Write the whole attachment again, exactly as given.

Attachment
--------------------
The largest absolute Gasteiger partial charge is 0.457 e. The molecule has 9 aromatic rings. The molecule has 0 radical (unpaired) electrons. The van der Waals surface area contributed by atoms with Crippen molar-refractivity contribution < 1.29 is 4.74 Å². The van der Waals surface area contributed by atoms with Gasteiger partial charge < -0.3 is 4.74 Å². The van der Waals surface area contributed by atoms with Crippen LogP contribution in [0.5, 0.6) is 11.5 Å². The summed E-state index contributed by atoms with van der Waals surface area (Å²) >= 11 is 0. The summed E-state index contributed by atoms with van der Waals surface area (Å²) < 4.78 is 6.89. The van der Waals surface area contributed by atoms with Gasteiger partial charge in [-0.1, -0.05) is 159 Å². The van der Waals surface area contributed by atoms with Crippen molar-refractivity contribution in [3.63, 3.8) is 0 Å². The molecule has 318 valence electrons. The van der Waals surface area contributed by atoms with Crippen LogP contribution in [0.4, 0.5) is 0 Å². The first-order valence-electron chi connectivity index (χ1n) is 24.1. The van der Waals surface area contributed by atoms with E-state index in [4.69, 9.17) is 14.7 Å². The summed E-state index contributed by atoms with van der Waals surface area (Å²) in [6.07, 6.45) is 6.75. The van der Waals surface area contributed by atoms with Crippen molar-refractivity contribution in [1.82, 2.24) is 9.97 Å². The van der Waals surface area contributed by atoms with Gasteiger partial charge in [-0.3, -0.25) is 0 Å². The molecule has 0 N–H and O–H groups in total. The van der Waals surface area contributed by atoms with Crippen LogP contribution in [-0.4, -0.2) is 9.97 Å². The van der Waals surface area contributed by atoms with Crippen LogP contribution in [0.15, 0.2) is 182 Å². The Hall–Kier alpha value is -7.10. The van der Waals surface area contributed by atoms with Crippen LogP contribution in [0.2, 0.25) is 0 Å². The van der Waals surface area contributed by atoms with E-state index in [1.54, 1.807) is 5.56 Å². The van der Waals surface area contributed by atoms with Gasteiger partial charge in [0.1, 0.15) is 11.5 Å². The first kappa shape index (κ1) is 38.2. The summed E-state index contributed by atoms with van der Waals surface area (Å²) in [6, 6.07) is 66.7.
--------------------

The largest absolute Gasteiger partial charge is 0.457 e. The molecule has 9 aromatic rings. The molecule has 0 radical (unpaired) electrons. The van der Waals surface area contributed by atoms with Crippen molar-refractivity contribution < 1.29 is 4.74 Å². The van der Waals surface area contributed by atoms with Gasteiger partial charge < -0.3 is 4.74 Å². The van der Waals surface area contributed by atoms with Crippen LogP contribution in [0.5, 0.6) is 11.5 Å². The summed E-state index contributed by atoms with van der Waals surface area (Å²) >= 11 is 0. The summed E-state index contributed by atoms with van der Waals surface area (Å²) < 4.78 is 6.89. The van der Waals surface area contributed by atoms with Gasteiger partial charge in [-0.1, -0.05) is 159 Å². The van der Waals surface area contributed by atoms with Crippen molar-refractivity contribution in [3.63, 3.8) is 0 Å². The molecule has 318 valence electrons. The van der Waals surface area contributed by atoms with Crippen LogP contribution in [0.4, 0.5) is 0 Å². The first-order valence-electron chi connectivity index (χ1n) is 24.1. The van der Waals surface area contributed by atoms with E-state index in [4.69, 9.17) is 14.7 Å². The summed E-state index contributed by atoms with van der Waals surface area (Å²) in [6.07, 6.45) is 6.75. The van der Waals surface area contributed by atoms with Crippen molar-refractivity contribution in [1.82, 2.24) is 9.97 Å². The van der Waals surface area contributed by atoms with Gasteiger partial charge in [-0.3, -0.25) is 0 Å². The molecule has 0 N–H and O–H groups in total. The van der Waals surface area contributed by atoms with Crippen LogP contribution in [-0.4, -0.2) is 9.97 Å². The van der Waals surface area contributed by atoms with Crippen LogP contribution in [0.15, 0.2) is 182 Å². The Hall–Kier alpha value is -7.10. The van der Waals surface area contributed by atoms with Crippen LogP contribution in [0.2, 0.25) is 0 Å². The van der Waals surface area contributed by atoms with E-state index in [1.54, 1.807) is 5.56 Å². The van der Waals surface area contributed by atoms with Gasteiger partial charge in [0.1, 0.15) is 11.5 Å². The first kappa shape index (κ1) is 38.2. The summed E-state index contributed by atoms with van der Waals surface area (Å²) in [6, 6.07) is 66.7.